“Harry Potter and the Deathly Hallows” is the seventh book in the “Harry Potter” series by J. K. Rowling. At least as of now, this book is supposed to be the final book in this series. So it was natural for me to wonder before picking it up whether it would provide a closure and a satisfactory resolution for this saga.
After having read the book, the answer seems to be a mixture of “yes” and “no” - yes, the hero prevails and evil is vanquished as expected; no, the resolution as it plays out cannot really be called satisfactory.
Unlike the previous books, the action in this book starts right away and the author more or less keeps the pace throughout (except for some boring pages describing the preparations for a marriage and perhaps too prolonged a description of the camping efforts of our heroes while on the run). It was a gripping read for me almost all the way through.
As the characters have aged, their thoughts and dialogues have matured. As their circumstances have become worse, the narrative has also become darker. The book has quite a bit of violence and several deaths. In fact there are some seemingly-gratuitous deaths as well. What started off as a series of books for children can no longer be called that.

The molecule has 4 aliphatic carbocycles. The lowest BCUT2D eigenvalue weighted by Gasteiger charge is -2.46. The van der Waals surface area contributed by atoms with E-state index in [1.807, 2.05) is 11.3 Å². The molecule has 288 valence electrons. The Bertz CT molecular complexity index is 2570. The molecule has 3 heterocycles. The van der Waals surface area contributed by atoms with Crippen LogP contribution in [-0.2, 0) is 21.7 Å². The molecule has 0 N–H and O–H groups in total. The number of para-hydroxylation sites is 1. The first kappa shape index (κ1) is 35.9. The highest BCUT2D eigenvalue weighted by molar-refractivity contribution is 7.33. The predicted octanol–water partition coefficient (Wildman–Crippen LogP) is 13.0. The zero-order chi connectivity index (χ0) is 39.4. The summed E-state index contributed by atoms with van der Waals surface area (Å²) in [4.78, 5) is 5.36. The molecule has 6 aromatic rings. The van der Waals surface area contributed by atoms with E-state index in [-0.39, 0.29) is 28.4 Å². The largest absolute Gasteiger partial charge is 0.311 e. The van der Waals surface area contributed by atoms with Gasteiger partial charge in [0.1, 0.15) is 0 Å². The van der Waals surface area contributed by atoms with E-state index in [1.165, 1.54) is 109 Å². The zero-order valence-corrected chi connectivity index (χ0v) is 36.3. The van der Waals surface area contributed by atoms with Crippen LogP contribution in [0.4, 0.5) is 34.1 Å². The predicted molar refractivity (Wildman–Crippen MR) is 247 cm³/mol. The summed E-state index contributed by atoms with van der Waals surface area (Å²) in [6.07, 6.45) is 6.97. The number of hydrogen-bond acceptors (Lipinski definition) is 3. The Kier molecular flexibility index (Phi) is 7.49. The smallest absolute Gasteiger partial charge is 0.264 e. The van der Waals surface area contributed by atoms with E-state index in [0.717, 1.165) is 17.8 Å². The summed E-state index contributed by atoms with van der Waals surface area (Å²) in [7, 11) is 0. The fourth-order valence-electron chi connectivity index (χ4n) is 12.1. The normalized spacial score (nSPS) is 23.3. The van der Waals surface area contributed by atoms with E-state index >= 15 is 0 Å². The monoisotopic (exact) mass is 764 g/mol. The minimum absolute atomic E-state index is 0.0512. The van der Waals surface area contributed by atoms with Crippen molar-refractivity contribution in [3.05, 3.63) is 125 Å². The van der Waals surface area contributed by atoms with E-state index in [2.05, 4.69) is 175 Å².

For a plot that the author says has been forming in her head for several years, it has several glaring holes that become difficult to overlook. As has been the pattern in the previous books in this series, the heroes overcome seemingly-insurmountable hurdles through some very convenient and contrived turn of events. For example, magical objects like wands or snitches that had one set of properties in the previous books suddenly acquire new and very convenient properties in this book that just happen to solve a particularly vexing problem facing our heroes. As another example, the sword of Gryffindor becomes available to our heroes through some very contrived twists in the plot that is not even explained satisfactorily anywhere in the rest of the book. The author shamelessly resorts to deus ex machina a bit too often for my comfort.
Just as with “The Lord of the Rings”, I felt that here too the final battle with the main villain was a complete letdown. What is the point of hyping up the primary villain throughout the series if in the final battle he is vanquished without much of a fight? We should have something like the “boss” battles in video-games so that it feels really satisfying when the hero finally conquers the villain.
As in “The Chronicles of Narnia”, the author's deep Christian beliefs clearly show through towards the end of this book. This part looks really weird and I found it even more jarring than the other lacunae in the overall plot. As if this wasn't bad enough, the epilogue seemed completely pointless to me, except perhaps to tell us who married whom and what their children were called.
The “Harry Potter” series certainly makes for an interesting read, but the tale could perhaps have been told in fewer books and with a tighter plot without losing its charm. Granted that you have to willingly suspend disbelief to enjoy such fantasies, but even within that world there has to be a certain logical consistency for you to be able to sustain that joy.
Of course, capturing the collective imagination of children and adults alike and sustaining it over the course of ten years and about 3,500 pages is no small feat. Hats off to Joanne Rowling for pulling it off.